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December 4th, 2008

Sign of the Times



Although the nation’s biggest banks have been grabbing the dire headlines, the smaller banks would like you to know that they’re doing just fine:

While the nation’s huge, troubled financial institutions have been gobbling up federal financial aid as if it were so much popcorn, thousands of banking Lilliputians don’t need the aid, don’t want it and wonder why their enormous competitors are being propped up with it.

Moreover, they’re increasingly vocal that they’re not part of the not part of the credit crunch:

“We don’t have people coming to us and saying we got them into trouble. We kept them out of trouble,” said Adams, president of Evergreen Federal Bank, which has $300 million in assets.

Adams said he remained faithful to the tenets of good banking — always balancing the relationship between risk and reward — even as many of his competitors reaped the profits that ballooned in tandem with the rise of the U.S. housing bubble earlier this decade.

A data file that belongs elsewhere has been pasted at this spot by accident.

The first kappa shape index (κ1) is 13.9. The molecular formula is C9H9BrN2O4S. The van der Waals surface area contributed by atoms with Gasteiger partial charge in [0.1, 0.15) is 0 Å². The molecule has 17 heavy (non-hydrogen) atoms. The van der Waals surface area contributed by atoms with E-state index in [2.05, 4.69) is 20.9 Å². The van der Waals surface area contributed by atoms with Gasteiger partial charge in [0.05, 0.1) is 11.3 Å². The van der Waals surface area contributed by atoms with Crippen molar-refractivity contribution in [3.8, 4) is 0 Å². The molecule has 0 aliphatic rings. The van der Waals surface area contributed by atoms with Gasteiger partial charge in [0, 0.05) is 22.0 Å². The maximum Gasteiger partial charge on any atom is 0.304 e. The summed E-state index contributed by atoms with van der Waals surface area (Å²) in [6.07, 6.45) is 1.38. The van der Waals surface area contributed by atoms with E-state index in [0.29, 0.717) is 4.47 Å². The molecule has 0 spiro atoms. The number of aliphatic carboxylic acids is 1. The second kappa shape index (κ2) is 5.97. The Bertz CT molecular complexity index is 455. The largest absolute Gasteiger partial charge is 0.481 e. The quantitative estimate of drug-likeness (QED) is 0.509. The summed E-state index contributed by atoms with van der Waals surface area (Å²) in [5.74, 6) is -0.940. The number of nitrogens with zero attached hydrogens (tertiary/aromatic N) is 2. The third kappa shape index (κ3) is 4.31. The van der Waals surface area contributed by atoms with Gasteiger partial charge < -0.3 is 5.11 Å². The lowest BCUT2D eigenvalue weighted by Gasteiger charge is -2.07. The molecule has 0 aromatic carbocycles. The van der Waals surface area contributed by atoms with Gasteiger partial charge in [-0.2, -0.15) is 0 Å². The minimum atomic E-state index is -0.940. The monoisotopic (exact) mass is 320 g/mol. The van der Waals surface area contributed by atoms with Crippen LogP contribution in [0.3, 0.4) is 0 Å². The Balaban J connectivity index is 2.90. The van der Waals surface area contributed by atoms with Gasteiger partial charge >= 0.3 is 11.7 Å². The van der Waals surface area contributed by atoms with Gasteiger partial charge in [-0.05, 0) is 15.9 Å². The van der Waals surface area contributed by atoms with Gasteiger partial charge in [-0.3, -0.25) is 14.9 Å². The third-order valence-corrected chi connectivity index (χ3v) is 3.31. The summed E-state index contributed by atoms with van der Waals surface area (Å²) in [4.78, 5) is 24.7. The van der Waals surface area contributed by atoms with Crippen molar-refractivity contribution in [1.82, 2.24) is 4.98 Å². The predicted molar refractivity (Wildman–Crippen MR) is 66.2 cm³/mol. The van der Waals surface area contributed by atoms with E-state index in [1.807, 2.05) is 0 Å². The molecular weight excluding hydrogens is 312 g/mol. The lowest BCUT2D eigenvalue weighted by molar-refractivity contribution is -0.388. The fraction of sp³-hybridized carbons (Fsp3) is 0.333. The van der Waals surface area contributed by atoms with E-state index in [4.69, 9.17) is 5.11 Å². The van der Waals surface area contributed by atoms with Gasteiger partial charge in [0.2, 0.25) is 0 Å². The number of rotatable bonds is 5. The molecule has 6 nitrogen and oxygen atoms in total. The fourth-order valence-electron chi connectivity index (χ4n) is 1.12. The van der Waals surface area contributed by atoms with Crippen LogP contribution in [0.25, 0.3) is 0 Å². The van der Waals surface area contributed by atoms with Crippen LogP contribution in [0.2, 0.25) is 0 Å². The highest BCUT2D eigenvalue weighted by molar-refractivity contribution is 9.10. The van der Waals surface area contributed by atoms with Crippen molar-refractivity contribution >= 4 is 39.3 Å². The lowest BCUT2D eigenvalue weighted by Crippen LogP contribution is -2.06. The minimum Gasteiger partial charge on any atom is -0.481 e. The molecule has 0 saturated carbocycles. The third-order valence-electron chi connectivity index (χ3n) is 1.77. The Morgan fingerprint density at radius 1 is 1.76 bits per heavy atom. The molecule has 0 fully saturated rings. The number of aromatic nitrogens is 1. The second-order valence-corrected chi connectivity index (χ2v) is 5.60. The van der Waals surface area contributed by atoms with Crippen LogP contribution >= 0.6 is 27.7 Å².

In other words, he didn’t give loans to people who probably couldn’t pay the money back just to make a quick buck by selling those loans to Wall Street.

Now Adams doesn’t have to throw those borrowers out on the street because they can no longer cover the monthly payments on exotic mortgages they could never afford in the first place.

Case in point: This sign not far from HSH’s world headquarters.

Lakeland Bank of NJ wants you to know they have money to lend.

A picture is worth a thousand words.

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About the HSH Blog

HSH.com's daily blog focuses on the latest developments in the mortgage and housing markets. Our mission is to relate how changes in mortgage rates and housing policy, as well as the latest financial news, impacts consumers, homebuyers and industry insiders alike. Our 30-plus years of experience in the mortgage industry gives us an edge as we break down the latest changes in an ever-changing market.

Our bloggers:

Tim Manni

Tim Manni is the Managing Editor of HSH.com and the author of their daily blog, which concentrates on the latest developments in the mortgage and housing markets.

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